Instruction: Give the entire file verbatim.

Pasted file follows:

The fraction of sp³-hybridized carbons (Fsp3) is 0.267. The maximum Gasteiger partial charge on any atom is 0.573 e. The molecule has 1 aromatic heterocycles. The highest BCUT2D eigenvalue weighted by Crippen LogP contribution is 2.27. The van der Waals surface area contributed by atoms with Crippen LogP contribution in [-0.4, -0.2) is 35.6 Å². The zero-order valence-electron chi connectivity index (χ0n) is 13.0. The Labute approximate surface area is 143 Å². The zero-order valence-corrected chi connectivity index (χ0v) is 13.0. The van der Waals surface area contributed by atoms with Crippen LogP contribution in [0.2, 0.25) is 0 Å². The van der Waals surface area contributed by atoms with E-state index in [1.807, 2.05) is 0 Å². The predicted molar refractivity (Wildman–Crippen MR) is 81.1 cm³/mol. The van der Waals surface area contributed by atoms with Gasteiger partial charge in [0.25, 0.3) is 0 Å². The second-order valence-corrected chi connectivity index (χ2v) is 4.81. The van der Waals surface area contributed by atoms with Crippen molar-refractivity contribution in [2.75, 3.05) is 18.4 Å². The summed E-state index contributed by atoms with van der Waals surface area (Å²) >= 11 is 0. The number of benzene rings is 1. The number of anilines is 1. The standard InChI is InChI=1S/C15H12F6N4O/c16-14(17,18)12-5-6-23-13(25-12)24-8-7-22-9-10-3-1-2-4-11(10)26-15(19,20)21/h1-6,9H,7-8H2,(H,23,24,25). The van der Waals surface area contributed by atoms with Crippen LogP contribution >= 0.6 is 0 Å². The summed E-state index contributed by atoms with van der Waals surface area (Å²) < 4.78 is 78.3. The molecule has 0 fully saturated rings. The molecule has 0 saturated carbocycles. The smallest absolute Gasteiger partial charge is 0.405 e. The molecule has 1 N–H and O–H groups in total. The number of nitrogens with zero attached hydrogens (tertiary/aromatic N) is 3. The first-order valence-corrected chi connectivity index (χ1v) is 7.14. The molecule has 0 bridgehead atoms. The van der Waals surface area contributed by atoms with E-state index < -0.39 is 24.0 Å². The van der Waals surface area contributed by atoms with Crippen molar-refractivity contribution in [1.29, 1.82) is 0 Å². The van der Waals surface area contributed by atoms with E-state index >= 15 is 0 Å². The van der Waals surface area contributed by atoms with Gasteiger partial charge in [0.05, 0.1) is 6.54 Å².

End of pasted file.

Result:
The fraction of sp³-hybridized carbons (Fsp3) is 0.267. The maximum Gasteiger partial charge on any atom is 0.573 e. The molecule has 1 aromatic heterocycles. The highest BCUT2D eigenvalue weighted by Crippen LogP contribution is 2.27. The van der Waals surface area contributed by atoms with Crippen LogP contribution in [-0.4, -0.2) is 35.6 Å². The zero-order valence-electron chi connectivity index (χ0n) is 13.0. The Labute approximate surface area is 143 Å². The zero-order valence-corrected chi connectivity index (χ0v) is 13.0. The van der Waals surface area contributed by atoms with Crippen LogP contribution in [0.2, 0.25) is 0 Å². The van der Waals surface area contributed by atoms with E-state index in [1.807, 2.05) is 0 Å². The predicted molar refractivity (Wildman–Crippen MR) is 81.1 cm³/mol. The van der Waals surface area contributed by atoms with Gasteiger partial charge in [0.25, 0.3) is 0 Å². The second-order valence-corrected chi connectivity index (χ2v) is 4.81. The van der Waals surface area contributed by atoms with Crippen molar-refractivity contribution in [2.75, 3.05) is 18.4 Å². The summed E-state index contributed by atoms with van der Waals surface area (Å²) >= 11 is 0. The number of benzene rings is 1. The number of anilines is 1. The standard InChI is InChI=1S/C15H12F6N4O/c16-14(17,18)12-5-6-23-13(25-12)24-8-7-22-9-10-3-1-2-4-11(10)26-15(19,20)21/h1-6,9H,7-8H2,(H,23,24,25). The van der Waals surface area contributed by atoms with Crippen LogP contribution >= 0.6 is 0 Å². The summed E-state index contributed by atoms with van der Waals surface area (Å²) < 4.78 is 78.3. The molecule has 0 fully saturated rings. The molecule has 0 saturated carbocycles. The smallest absolute Gasteiger partial charge is 0.405 e. The molecule has 1 N–H and O–H groups in total. The number of nitrogens with zero attached hydrogens (tertiary/aromatic N) is 3. The first-order valence-corrected chi connectivity index (χ1v) is 7.14. The molecule has 0 bridgehead atoms. The van der Waals surface area contributed by atoms with E-state index < -0.39 is 24.0 Å². The van der Waals surface area contributed by atoms with Crippen molar-refractivity contribution in [1.29, 1.82) is 0 Å². The van der Waals surface area contributed by atoms with E-state index >= 15 is 0 Å². The van der Waals surface area contributed by atoms with Gasteiger partial charge in [0.05, 0.1) is 6.54 Å².